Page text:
Insomnia and its correlates in a representative sample of the Greek population
1 University of Athens Medical School, 1st Department of Psychiatry, Eginition Hospital, Athens, Greece
2 University of Athens Medical School, Center for Health Services Research, Athens, Greece
BMC Public Health 2010, 10:531 doi:10.1186/1471-2458-10-531Published: 3 September 2010
Insomnia is a major public health concern affecting about 10% of the general population in its chronic form. Furthermore, epidemiological surveys demonstrate that poor sleep and sleep dissatisfaction are even more frequent problems (10-48%) in the community. This is the first report on the prevalence of insomnia in Greece, a southeastern European country which differs in several socio-cultural and climatic aspects from the rest of European Community members. Data obtained from a national household survey (n = 1005) were used to assess the relationship between insomnia symptoms and a variety of sociodemographic variables, life habits, and health-related factors.
A self-administered questionnaire with questions pertaining to general health and related issues was given to the participants. The Short Form-36 (Mental Health subscale), the Athens Insomnia Scale (AIS) as a measure of insomnia-related symptoms, and the International Physical Activity Questionnaire (IPAQ) were also used for the assessment.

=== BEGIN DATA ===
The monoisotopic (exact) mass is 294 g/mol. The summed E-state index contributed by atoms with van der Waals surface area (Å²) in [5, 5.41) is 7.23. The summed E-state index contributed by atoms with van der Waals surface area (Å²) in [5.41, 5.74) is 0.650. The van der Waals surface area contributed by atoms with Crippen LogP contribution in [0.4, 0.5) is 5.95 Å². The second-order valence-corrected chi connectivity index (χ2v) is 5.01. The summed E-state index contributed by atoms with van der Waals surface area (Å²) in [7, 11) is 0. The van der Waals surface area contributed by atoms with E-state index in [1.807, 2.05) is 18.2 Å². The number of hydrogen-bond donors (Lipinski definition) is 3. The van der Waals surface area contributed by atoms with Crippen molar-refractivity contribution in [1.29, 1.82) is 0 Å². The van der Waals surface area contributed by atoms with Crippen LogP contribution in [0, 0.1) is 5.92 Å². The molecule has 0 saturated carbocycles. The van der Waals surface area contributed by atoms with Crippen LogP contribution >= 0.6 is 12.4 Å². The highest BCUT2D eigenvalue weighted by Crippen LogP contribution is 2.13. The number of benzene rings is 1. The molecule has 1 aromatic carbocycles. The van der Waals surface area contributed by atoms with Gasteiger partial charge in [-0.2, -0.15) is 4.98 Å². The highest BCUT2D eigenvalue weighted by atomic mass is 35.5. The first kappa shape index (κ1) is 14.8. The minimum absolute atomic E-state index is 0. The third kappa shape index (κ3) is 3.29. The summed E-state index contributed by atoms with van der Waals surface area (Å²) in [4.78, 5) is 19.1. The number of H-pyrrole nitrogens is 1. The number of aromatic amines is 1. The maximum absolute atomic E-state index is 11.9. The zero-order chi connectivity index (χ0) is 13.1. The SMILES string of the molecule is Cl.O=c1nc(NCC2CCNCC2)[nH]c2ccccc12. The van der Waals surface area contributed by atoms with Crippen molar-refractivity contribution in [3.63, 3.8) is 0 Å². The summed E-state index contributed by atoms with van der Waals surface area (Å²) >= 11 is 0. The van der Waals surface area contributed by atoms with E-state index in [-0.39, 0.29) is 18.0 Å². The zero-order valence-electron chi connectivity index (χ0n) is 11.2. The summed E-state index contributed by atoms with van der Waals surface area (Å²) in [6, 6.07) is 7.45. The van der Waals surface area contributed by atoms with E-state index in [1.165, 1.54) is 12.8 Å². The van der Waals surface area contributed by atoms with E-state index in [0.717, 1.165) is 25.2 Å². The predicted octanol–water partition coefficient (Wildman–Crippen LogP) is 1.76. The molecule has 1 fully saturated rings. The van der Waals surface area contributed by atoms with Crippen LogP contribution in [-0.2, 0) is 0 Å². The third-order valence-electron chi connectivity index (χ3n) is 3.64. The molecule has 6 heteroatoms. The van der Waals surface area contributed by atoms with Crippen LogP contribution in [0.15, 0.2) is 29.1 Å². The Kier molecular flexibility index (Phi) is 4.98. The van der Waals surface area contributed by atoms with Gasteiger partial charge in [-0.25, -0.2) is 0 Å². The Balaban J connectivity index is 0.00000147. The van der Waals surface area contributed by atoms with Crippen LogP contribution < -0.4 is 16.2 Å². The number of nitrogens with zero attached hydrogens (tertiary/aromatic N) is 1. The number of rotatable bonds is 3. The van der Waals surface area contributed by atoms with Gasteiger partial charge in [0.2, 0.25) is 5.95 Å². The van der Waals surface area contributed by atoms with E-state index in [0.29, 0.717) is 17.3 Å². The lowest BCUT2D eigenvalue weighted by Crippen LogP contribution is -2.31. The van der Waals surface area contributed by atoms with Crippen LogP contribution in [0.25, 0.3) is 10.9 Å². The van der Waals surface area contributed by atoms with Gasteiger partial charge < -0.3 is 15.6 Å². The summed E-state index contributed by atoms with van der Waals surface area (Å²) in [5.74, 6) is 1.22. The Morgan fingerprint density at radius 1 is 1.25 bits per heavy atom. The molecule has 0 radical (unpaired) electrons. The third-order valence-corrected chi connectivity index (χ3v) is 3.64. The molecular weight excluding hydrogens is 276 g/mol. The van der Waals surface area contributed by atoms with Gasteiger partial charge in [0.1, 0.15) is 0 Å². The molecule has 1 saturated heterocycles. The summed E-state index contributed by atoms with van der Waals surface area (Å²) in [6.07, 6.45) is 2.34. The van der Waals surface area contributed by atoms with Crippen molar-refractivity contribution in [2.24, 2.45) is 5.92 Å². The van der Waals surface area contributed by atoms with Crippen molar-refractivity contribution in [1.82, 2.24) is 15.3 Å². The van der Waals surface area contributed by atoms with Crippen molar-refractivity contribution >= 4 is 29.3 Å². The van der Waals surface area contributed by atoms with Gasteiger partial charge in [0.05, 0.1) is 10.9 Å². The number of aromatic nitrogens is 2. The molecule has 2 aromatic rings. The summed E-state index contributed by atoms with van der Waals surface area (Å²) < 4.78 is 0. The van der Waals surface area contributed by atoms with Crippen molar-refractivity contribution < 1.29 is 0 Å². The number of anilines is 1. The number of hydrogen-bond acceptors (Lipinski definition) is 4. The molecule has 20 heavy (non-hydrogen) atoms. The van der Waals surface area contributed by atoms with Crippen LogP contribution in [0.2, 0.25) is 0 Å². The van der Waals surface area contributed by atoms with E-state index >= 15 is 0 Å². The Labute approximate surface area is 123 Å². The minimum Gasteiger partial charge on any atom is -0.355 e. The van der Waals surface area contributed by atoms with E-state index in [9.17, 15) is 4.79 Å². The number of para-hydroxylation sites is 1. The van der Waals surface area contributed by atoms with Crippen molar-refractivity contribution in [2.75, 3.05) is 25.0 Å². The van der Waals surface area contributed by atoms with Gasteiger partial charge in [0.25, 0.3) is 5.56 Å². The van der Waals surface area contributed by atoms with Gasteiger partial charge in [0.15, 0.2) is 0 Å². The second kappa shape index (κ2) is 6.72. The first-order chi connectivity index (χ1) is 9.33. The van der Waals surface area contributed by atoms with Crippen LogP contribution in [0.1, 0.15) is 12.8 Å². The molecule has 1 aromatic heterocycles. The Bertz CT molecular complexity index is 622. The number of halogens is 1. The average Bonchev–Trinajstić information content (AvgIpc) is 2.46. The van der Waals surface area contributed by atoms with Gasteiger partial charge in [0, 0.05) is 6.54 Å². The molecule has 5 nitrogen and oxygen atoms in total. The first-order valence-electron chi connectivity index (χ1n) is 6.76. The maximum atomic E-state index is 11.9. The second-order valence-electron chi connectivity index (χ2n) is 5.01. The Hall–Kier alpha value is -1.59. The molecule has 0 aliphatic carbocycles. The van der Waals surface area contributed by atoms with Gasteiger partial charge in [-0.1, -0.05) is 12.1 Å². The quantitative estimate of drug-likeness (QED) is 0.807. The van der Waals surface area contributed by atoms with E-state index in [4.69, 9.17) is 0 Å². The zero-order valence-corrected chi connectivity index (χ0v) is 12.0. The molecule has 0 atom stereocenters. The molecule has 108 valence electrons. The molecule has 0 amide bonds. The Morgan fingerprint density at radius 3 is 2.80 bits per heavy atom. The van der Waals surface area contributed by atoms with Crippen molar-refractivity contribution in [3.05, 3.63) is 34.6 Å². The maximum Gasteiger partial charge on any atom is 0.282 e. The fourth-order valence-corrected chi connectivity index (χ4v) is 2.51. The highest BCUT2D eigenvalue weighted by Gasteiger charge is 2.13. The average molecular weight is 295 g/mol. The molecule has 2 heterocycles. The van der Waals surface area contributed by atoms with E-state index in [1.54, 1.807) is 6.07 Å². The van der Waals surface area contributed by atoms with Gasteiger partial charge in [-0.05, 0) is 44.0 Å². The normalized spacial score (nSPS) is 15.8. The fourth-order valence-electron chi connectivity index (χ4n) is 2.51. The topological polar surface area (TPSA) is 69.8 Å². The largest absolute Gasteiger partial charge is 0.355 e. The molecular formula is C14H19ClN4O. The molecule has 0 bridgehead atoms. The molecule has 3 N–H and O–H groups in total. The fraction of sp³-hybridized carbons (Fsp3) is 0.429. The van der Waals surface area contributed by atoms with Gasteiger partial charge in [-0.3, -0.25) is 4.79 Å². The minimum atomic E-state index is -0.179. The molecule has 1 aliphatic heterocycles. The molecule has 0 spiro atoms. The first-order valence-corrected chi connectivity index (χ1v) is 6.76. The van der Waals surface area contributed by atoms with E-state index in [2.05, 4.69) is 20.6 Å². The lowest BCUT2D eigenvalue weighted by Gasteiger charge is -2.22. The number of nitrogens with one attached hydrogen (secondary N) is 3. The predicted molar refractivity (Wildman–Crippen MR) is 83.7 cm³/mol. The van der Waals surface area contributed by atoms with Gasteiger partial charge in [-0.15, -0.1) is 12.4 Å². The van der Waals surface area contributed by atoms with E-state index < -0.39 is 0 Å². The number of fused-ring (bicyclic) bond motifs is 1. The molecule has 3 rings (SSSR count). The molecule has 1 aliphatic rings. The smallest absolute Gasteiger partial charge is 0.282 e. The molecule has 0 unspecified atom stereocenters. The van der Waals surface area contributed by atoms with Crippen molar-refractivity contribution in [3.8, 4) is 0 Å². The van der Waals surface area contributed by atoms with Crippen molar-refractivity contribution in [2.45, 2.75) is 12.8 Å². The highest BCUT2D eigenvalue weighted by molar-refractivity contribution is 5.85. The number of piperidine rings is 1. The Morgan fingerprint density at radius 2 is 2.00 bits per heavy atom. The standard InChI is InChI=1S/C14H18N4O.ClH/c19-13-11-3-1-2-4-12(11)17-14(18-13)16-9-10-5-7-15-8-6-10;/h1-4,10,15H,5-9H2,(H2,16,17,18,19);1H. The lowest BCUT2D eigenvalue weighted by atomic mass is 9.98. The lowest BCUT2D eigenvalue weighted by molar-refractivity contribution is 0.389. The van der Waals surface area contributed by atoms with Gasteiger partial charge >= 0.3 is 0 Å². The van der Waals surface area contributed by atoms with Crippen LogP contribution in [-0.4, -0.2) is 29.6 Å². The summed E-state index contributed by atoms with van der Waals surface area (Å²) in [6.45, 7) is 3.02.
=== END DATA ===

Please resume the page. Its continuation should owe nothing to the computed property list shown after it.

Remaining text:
The prevalence of insomnia in the total sample was 25.3% (n = 254); insomnia was more frequent in women than men (30.7% vs. 19.5%) and increased with age. Multiple regression analysis revealed a significant association of insomnia with low socio-economical status and educational level, physical inactivity, existence of a chronic physical or mental disease and increased number of hospitalizations in the previous year.
The present study confirms most findings reported from other developed countries around the world regarding the high prevalence of insomnia problems in the general population and their association with several sociodemographic and health-related predisposing factors. These results further indicate the need for more active interventions on the part of physicians who should suspect and specifically ask about such symptoms.